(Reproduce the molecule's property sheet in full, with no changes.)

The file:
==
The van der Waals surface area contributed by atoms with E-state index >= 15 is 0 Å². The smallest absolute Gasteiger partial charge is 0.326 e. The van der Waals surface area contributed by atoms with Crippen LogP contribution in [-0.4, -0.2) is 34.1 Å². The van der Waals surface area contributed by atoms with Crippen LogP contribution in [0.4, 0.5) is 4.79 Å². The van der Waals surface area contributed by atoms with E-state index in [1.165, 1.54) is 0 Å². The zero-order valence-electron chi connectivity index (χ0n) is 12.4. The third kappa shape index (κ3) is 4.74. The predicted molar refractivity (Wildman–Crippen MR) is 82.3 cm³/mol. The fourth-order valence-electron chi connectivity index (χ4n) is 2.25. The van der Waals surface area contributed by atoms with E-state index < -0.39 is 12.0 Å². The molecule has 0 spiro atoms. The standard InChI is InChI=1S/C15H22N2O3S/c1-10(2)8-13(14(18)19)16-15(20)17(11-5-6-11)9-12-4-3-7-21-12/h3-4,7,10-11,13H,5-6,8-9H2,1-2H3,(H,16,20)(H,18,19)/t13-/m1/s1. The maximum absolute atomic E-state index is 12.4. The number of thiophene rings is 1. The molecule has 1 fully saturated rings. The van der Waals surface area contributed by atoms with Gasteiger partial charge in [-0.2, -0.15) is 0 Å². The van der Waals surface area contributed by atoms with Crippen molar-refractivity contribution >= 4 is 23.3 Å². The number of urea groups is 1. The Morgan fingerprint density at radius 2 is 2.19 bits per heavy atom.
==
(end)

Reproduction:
The van der Waals surface area contributed by atoms with E-state index >= 15 is 0 Å². The smallest absolute Gasteiger partial charge is 0.326 e. The van der Waals surface area contributed by atoms with Crippen LogP contribution in [-0.4, -0.2) is 34.1 Å². The van der Waals surface area contributed by atoms with Crippen LogP contribution in [0.4, 0.5) is 4.79 Å². The van der Waals surface area contributed by atoms with E-state index in [1.165, 1.54) is 0 Å². The zero-order valence-electron chi connectivity index (χ0n) is 12.4. The third kappa shape index (κ3) is 4.74. The predicted molar refractivity (Wildman–Crippen MR) is 82.3 cm³/mol. The fourth-order valence-electron chi connectivity index (χ4n) is 2.25. The van der Waals surface area contributed by atoms with E-state index < -0.39 is 12.0 Å². The molecule has 0 spiro atoms. The standard InChI is InChI=1S/C15H22N2O3S/c1-10(2)8-13(14(18)19)16-15(20)17(11-5-6-11)9-12-4-3-7-21-12/h3-4,7,10-11,13H,5-6,8-9H2,1-2H3,(H,16,20)(H,18,19)/t13-/m1/s1. The maximum absolute atomic E-state index is 12.4. The number of thiophene rings is 1. The molecule has 1 fully saturated rings. The van der Waals surface area contributed by atoms with Gasteiger partial charge in [-0.2, -0.15) is 0 Å². The van der Waals surface area contributed by atoms with Crippen molar-refractivity contribution >= 4 is 23.3 Å². The number of urea groups is 1. The Morgan fingerprint density at radius 2 is 2.19 bits per heavy atom.